Customer communication is a complex process, going through huge amounts of data. To improve customer support speed and comfort, lower the number of mistakes, and standardize processes, consider using automation rules.
Automation is much more than just error-proofing. If you invest some of your time into its setup, it will offer benefits at multiple levels.
Here are four ways to use such tools.
This is something that will earn you the gratitude of your agents.
When they receive a ticket, they set the contact source, status, type, priority, SLA level… type the response.
Click, click, click, click… repetitive, routine tasks.
What if your agents handle hundreds of tickets every day? How much time do they lose clicking the fields, how many mistakes do they make?
Macros help. A macro is a defined series of actions initialized by one click.
Here’s how it works:
You create the macro – such as „Complaint – phone”.
Then you add the actions: set source – phone, set status – received, set type – complaint, set priority-high, set SLA – 1, insert response template – Complaint Response. And so on.
When a customer calls with a complaint, the agent selects the „Complaint – phone” macro, and the system auto-fills all defined fields.
You can create as many macros as you like, for all your typical tickets.
– Your customer support gets faster,
– the agents save time, and
– can direct their attention to more demanding tickets.
2. SLA Escalations
The Service Level Agreement – SLA – defines the principal rules for services provided to the customer. It usually includes the time frame and exact way in which complaints are handled.
Do you remember the example from the previous post?
The VIP customer had an SLA rule guaranteeing him a response in 15 minutes. No wonder that he got upset after waiting one hour.
This is where the automation comes in.
If the system logs a ticket from a Very Important Customer, it automatically sets the required action, and starts a countdown.
When the time is up and nothing has happened, the software notifies the manager, e.g. by text or email.
If there is no action after that, it sounds the general alarm.
Without hesitation, at any time – it’s the proverbial machine. It doesn’t think twice or hope nobody notices.
This protects the company from breaching the SLA and the resulting
– customer loss,
– damage to reputation.
3. Ticket Routing
Let’s look again at the example from the previous post. The VIP customer talked to an agent he should never have talked to.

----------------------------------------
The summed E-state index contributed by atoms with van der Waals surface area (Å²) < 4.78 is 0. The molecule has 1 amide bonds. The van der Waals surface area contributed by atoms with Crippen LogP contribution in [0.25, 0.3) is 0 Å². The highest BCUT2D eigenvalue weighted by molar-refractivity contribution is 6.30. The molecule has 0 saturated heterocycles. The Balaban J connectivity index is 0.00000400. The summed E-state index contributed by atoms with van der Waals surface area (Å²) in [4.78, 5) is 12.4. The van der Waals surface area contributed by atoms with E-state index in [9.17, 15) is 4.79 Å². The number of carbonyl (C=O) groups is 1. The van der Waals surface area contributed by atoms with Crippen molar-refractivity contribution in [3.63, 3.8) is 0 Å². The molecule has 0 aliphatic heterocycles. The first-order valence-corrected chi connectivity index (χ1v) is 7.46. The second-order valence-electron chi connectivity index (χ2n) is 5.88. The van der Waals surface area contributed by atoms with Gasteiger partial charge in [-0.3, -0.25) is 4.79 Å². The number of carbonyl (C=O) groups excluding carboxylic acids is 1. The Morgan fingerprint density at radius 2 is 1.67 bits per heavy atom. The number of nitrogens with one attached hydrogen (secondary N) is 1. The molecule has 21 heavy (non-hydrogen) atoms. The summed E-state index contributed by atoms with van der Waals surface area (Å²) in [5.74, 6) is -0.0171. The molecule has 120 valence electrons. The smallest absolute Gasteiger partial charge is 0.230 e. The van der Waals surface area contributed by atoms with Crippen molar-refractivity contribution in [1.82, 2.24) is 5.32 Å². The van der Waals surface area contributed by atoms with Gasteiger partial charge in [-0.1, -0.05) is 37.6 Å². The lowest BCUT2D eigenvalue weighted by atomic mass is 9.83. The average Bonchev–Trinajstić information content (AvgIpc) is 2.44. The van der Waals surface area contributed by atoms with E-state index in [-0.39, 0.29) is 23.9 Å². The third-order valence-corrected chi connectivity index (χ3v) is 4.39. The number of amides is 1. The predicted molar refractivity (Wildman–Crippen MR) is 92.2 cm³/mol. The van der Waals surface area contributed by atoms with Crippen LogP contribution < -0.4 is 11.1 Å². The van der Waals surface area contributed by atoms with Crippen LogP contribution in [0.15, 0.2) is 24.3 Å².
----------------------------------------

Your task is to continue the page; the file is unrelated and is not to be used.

A modern system – such as Focus Desk – recognizes customers by their phone numbers. And, with automation rules in place, it can route their calls to the relevant person or department.
When the communication is by email, if it detects the word „complaint” in the subject line, it forwards it to the complaint-handling department.
And if the ticket comes from your online product inquiry form? It will get routed directly to your sales.
Customers can phone you and send an e-mail at the same time. The system forwards both the call and the message to the same agent, and integrates them into one ticket.
So, when using automated routing you can expect
– faster customer service
– improved customer contact quality
– easier communication management.
4. Service Scenarios
Look at this:
This is how the complaint-handling procedure for VIP customers may look like.
Dozens of actions, dependent on other actions, dependent on several contract clauses, influenced by decisions of half a dozen managers.
Are you sure every one of your 20 agents follows the procedures? Without mistakes? Without losing time wondering what to do?
The system, on the other hand, never weighs consequences, never breaks concentration, and won’t forget a key stage of the procedure.
Once programmed, it’ll always do exactly what it should.
That is why complex tasks benefit from being automated into service scenarios.
As the situation unfolds, the system will initiate the rules one after the other.
This will help you
– streamline your customer service operations
– improve agent comfort and efficiency
– reduce the number of errors.
Putting it all into a broader perspective, by automating routine tasks, standardizing responses, building service scenarios – you ensure consistency, a crucial component of organizational culture.
And, according to Professor James L. Heskett from Harvard Business School, effective culture can account for 20-30 percent of the differential in corporate performance when compared with “culturally unremarkable” competitors.